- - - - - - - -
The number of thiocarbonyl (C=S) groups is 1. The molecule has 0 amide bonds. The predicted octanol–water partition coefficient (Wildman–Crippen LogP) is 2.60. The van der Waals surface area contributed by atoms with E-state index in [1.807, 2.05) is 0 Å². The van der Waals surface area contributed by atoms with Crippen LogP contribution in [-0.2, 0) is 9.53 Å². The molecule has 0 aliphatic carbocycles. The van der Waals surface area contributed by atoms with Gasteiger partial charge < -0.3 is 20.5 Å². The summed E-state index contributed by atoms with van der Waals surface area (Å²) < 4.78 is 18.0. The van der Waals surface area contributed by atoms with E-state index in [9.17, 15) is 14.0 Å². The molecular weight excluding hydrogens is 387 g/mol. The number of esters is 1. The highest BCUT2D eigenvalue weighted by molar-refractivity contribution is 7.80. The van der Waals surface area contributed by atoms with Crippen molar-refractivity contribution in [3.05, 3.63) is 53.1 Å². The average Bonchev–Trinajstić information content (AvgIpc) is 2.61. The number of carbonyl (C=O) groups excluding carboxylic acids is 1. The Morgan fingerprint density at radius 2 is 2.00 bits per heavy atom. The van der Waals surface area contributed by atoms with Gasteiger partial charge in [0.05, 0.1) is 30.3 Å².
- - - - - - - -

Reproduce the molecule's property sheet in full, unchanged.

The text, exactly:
The number of thiocarbonyl (C=S) groups is 1. The molecule has 0 amide bonds. The predicted octanol–water partition coefficient (Wildman–Crippen LogP) is 2.60. The van der Waals surface area contributed by atoms with E-state index in [1.807, 2.05) is 0 Å². The van der Waals surface area contributed by atoms with Crippen LogP contribution in [-0.2, 0) is 9.53 Å². The molecule has 0 aliphatic carbocycles. The van der Waals surface area contributed by atoms with Gasteiger partial charge < -0.3 is 20.5 Å². The summed E-state index contributed by atoms with van der Waals surface area (Å²) < 4.78 is 18.0. The van der Waals surface area contributed by atoms with E-state index in [9.17, 15) is 14.0 Å². The molecular weight excluding hydrogens is 387 g/mol. The number of esters is 1. The highest BCUT2D eigenvalue weighted by molar-refractivity contribution is 7.80. The van der Waals surface area contributed by atoms with Crippen molar-refractivity contribution in [3.05, 3.63) is 53.1 Å². The average Bonchev–Trinajstić information content (AvgIpc) is 2.61. The number of carbonyl (C=O) groups excluding carboxylic acids is 1. The Morgan fingerprint density at radius 2 is 2.00 bits per heavy atom. The van der Waals surface area contributed by atoms with Gasteiger partial charge in [0.05, 0.1) is 30.3 Å².